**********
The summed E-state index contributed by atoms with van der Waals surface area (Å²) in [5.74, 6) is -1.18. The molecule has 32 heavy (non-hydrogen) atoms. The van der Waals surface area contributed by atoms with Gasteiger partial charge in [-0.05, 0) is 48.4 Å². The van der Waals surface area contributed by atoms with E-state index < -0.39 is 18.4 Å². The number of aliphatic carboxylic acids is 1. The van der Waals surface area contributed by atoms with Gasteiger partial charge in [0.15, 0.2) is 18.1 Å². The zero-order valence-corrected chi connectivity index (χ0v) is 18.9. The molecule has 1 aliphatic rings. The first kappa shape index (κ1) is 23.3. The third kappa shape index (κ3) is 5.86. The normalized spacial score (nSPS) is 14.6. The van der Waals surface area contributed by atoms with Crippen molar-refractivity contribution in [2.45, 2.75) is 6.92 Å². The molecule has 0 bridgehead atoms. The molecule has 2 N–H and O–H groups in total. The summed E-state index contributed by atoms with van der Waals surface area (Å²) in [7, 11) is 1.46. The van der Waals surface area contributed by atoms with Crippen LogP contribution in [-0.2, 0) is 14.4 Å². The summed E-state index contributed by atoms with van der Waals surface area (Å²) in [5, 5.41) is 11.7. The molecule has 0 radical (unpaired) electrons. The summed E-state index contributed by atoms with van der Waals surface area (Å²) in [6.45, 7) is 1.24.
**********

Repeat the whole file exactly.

The summed E-state index contributed by atoms with van der Waals surface area (Å²) in [5.74, 6) is -1.18. The molecule has 32 heavy (non-hydrogen) atoms. The van der Waals surface area contributed by atoms with Gasteiger partial charge in [-0.05, 0) is 48.4 Å². The van der Waals surface area contributed by atoms with E-state index < -0.39 is 18.4 Å². The number of aliphatic carboxylic acids is 1. The van der Waals surface area contributed by atoms with Gasteiger partial charge in [0.15, 0.2) is 18.1 Å². The zero-order valence-corrected chi connectivity index (χ0v) is 18.9. The molecule has 1 aliphatic rings. The first kappa shape index (κ1) is 23.3. The third kappa shape index (κ3) is 5.86. The normalized spacial score (nSPS) is 14.6. The van der Waals surface area contributed by atoms with Crippen molar-refractivity contribution in [2.45, 2.75) is 6.92 Å². The molecule has 0 bridgehead atoms. The molecule has 2 N–H and O–H groups in total. The summed E-state index contributed by atoms with van der Waals surface area (Å²) in [7, 11) is 1.46. The van der Waals surface area contributed by atoms with Crippen LogP contribution in [-0.2, 0) is 14.4 Å². The summed E-state index contributed by atoms with van der Waals surface area (Å²) in [5, 5.41) is 11.7. The molecule has 0 radical (unpaired) electrons. The summed E-state index contributed by atoms with van der Waals surface area (Å²) in [6.45, 7) is 1.24.